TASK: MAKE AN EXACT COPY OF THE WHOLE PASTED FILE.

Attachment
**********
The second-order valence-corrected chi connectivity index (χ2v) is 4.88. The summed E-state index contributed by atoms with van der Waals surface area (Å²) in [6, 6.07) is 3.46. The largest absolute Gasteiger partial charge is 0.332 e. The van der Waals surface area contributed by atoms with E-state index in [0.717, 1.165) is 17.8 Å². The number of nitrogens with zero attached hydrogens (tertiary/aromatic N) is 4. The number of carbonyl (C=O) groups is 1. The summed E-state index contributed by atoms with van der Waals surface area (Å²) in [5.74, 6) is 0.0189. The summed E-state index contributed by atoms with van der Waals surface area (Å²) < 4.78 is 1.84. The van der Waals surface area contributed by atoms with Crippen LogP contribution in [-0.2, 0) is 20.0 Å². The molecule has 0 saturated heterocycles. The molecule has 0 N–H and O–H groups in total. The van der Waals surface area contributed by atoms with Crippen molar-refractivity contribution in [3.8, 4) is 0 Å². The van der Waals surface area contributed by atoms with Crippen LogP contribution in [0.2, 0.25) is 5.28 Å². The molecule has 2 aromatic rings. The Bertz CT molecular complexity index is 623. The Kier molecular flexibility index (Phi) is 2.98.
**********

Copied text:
The second-order valence-corrected chi connectivity index (χ2v) is 4.88. The summed E-state index contributed by atoms with van der Waals surface area (Å²) in [6, 6.07) is 3.46. The largest absolute Gasteiger partial charge is 0.332 e. The van der Waals surface area contributed by atoms with E-state index in [0.717, 1.165) is 17.8 Å². The number of nitrogens with zero attached hydrogens (tertiary/aromatic N) is 4. The number of carbonyl (C=O) groups is 1. The summed E-state index contributed by atoms with van der Waals surface area (Å²) in [5.74, 6) is 0.0189. The summed E-state index contributed by atoms with van der Waals surface area (Å²) < 4.78 is 1.84. The van der Waals surface area contributed by atoms with Crippen LogP contribution in [-0.2, 0) is 20.0 Å². The molecule has 0 saturated heterocycles. The molecule has 0 N–H and O–H groups in total. The van der Waals surface area contributed by atoms with Crippen molar-refractivity contribution in [3.8, 4) is 0 Å². The van der Waals surface area contributed by atoms with Crippen LogP contribution in [0.2, 0.25) is 5.28 Å². The molecule has 2 aromatic rings. The Bertz CT molecular complexity index is 623. The Kier molecular flexibility index (Phi) is 2.98.